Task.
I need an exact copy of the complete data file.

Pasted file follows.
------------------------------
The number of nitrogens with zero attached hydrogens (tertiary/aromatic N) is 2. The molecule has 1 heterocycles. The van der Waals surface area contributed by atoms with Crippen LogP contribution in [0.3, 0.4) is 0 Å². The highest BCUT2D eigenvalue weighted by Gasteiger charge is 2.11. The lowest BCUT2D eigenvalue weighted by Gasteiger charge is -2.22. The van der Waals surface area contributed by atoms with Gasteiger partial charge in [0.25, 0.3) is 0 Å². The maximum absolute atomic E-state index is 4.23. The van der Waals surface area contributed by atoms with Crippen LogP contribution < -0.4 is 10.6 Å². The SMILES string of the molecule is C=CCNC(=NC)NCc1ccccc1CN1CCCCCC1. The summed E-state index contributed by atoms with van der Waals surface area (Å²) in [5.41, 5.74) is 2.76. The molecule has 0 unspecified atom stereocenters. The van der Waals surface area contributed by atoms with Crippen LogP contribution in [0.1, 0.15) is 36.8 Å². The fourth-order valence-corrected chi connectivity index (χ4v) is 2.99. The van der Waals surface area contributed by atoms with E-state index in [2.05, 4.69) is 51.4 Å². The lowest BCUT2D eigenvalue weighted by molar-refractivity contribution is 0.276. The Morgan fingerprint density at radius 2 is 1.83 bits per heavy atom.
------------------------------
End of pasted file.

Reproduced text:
The number of nitrogens with zero attached hydrogens (tertiary/aromatic N) is 2. The molecule has 1 heterocycles. The van der Waals surface area contributed by atoms with Crippen LogP contribution in [0.3, 0.4) is 0 Å². The highest BCUT2D eigenvalue weighted by Gasteiger charge is 2.11. The lowest BCUT2D eigenvalue weighted by Gasteiger charge is -2.22. The van der Waals surface area contributed by atoms with Gasteiger partial charge in [0.25, 0.3) is 0 Å². The maximum absolute atomic E-state index is 4.23. The van der Waals surface area contributed by atoms with Crippen LogP contribution < -0.4 is 10.6 Å². The SMILES string of the molecule is C=CCNC(=NC)NCc1ccccc1CN1CCCCCC1. The summed E-state index contributed by atoms with van der Waals surface area (Å²) in [5.41, 5.74) is 2.76. The molecule has 0 unspecified atom stereocenters. The van der Waals surface area contributed by atoms with Crippen LogP contribution in [0.1, 0.15) is 36.8 Å². The fourth-order valence-corrected chi connectivity index (χ4v) is 2.99. The van der Waals surface area contributed by atoms with E-state index in [2.05, 4.69) is 51.4 Å². The lowest BCUT2D eigenvalue weighted by molar-refractivity contribution is 0.276. The Morgan fingerprint density at radius 2 is 1.83 bits per heavy atom.